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Discussion in 'Tab & Music Forum' started by highway-one, Sep 27, 2009.
when playing with the band and its your turn to buy beer. always buy something everyone will enjoy
That I don't know a dam thing about constructing a great lead. Playing music should be a extenstion of yourself thru musical expression. I have always wanted to be able to hear something in my mind and be about to play that on the guitar. If I ever unlock that key, then I will be on the right path for me.
The single most important thing to know about lead ...? Great vibrato.
Every great player has it. And nobody is a great player without it.
Shred (Yngwie) or not (Gilmour). Loud and distorted (Trower) or quiet and clean (Knopfler). All know how to wrench emotion out of a single note with great vibrato.
At the end of "All Along the Watchtower" Hendrix plays one note over and over again. And it's a great lead moment. But listen to the expression from his vibrato.
Got to have it.
Play half as many notes and make them mean twice as much.
amen thats a sad situation. only BB can get away with no rhythm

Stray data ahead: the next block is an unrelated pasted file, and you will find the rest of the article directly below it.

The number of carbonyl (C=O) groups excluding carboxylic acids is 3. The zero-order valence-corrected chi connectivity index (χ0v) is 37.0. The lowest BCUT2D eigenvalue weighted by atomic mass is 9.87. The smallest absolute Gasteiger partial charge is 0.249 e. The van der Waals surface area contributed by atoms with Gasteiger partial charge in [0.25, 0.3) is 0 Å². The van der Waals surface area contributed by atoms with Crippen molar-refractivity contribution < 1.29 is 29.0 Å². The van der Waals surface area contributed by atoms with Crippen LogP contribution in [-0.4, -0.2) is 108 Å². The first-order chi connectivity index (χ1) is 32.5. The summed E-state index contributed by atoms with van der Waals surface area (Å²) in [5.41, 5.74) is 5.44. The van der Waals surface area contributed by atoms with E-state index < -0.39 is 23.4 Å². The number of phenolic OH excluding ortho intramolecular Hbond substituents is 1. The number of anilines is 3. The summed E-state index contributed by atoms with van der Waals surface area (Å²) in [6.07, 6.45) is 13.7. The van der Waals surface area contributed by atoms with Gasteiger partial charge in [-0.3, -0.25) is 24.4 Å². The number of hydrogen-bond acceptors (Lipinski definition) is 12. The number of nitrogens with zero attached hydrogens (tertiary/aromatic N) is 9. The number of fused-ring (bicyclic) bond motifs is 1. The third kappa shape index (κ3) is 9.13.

One word: Phrasing.
Someone already said it, but for me it was learning scale patterns one at a time until I had the entire fretboard covered, then learning how to shift them to different keys. For the 99.999% of us who do not have the "gift", it's like learning the vocabulary of the language of music. The rest (and for me the hardest part) will be a lifelong journey of trial in error, learning by copying/modifying the works of others and trying to get my phrasing to flow naturally without really thinking about it... as one would do in spoken coversation.
Practice slowly before adding speed.
Maintain proper left hand form.
have some fast parts. have some slow parts. make it sing like you would the vocals.
I need to get off this pc and practice.
Learning lead in the first place, and I'm not finished yet.
Mimicking the texture of a voice and not just the pitch, i.e. chord melody. An example: when Johnny Smith played "What's New," you could hear the words in his chords. Another example: when Olivier Messiaen would echo a clarinet motive with a piano he would use tone clusters instead of single notes.